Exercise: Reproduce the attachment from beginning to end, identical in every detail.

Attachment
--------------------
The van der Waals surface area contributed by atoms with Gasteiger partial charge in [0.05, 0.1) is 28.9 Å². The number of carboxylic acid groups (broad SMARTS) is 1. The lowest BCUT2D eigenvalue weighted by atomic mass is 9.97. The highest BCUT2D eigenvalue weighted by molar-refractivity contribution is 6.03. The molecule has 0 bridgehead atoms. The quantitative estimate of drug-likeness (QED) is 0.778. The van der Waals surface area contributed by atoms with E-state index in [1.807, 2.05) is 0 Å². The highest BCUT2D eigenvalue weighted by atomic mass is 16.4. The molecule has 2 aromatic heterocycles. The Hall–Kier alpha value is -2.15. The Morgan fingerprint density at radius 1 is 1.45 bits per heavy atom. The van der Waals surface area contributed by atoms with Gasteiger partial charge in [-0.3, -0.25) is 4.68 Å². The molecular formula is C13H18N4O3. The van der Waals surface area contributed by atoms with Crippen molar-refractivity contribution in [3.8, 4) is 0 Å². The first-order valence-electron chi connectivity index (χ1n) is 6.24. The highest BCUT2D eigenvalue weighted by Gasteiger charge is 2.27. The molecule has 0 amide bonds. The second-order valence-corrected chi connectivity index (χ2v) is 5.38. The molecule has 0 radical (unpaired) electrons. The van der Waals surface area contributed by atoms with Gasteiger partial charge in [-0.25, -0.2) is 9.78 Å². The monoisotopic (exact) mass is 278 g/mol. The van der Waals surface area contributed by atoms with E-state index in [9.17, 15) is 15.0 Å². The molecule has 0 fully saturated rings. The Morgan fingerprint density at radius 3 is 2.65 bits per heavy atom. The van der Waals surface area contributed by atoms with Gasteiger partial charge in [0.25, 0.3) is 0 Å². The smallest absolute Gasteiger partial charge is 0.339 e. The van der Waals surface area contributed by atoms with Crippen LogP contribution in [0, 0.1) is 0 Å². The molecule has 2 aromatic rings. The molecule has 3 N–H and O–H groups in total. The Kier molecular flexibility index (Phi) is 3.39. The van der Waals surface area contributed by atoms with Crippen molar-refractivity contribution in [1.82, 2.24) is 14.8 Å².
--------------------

The van der Waals surface area contributed by atoms with Gasteiger partial charge in [0.05, 0.1) is 28.9 Å². The number of carboxylic acid groups (broad SMARTS) is 1. The lowest BCUT2D eigenvalue weighted by atomic mass is 9.97. The highest BCUT2D eigenvalue weighted by molar-refractivity contribution is 6.03. The molecule has 0 bridgehead atoms. The quantitative estimate of drug-likeness (QED) is 0.778. The van der Waals surface area contributed by atoms with E-state index in [1.807, 2.05) is 0 Å². The highest BCUT2D eigenvalue weighted by atomic mass is 16.4. The molecule has 2 aromatic heterocycles. The Hall–Kier alpha value is -2.15. The Morgan fingerprint density at radius 1 is 1.45 bits per heavy atom. The van der Waals surface area contributed by atoms with Gasteiger partial charge in [-0.3, -0.25) is 4.68 Å². The molecular formula is C13H18N4O3. The van der Waals surface area contributed by atoms with Crippen molar-refractivity contribution in [3.8, 4) is 0 Å². The first-order valence-electron chi connectivity index (χ1n) is 6.24. The highest BCUT2D eigenvalue weighted by Gasteiger charge is 2.27. The molecule has 0 amide bonds. The second-order valence-corrected chi connectivity index (χ2v) is 5.38. The molecule has 0 radical (unpaired) electrons. The van der Waals surface area contributed by atoms with Gasteiger partial charge in [-0.25, -0.2) is 9.78 Å². The monoisotopic (exact) mass is 278 g/mol. The van der Waals surface area contributed by atoms with E-state index in [9.17, 15) is 15.0 Å². The molecule has 0 fully saturated rings. The Morgan fingerprint density at radius 3 is 2.65 bits per heavy atom. The van der Waals surface area contributed by atoms with Gasteiger partial charge in [0.25, 0.3) is 0 Å². The smallest absolute Gasteiger partial charge is 0.339 e. The van der Waals surface area contributed by atoms with Crippen LogP contribution in [0, 0.1) is 0 Å². The molecule has 2 aromatic rings. The molecule has 3 N–H and O–H groups in total. The Kier molecular flexibility index (Phi) is 3.39. The van der Waals surface area contributed by atoms with Crippen molar-refractivity contribution in [1.82, 2.24) is 14.8 Å².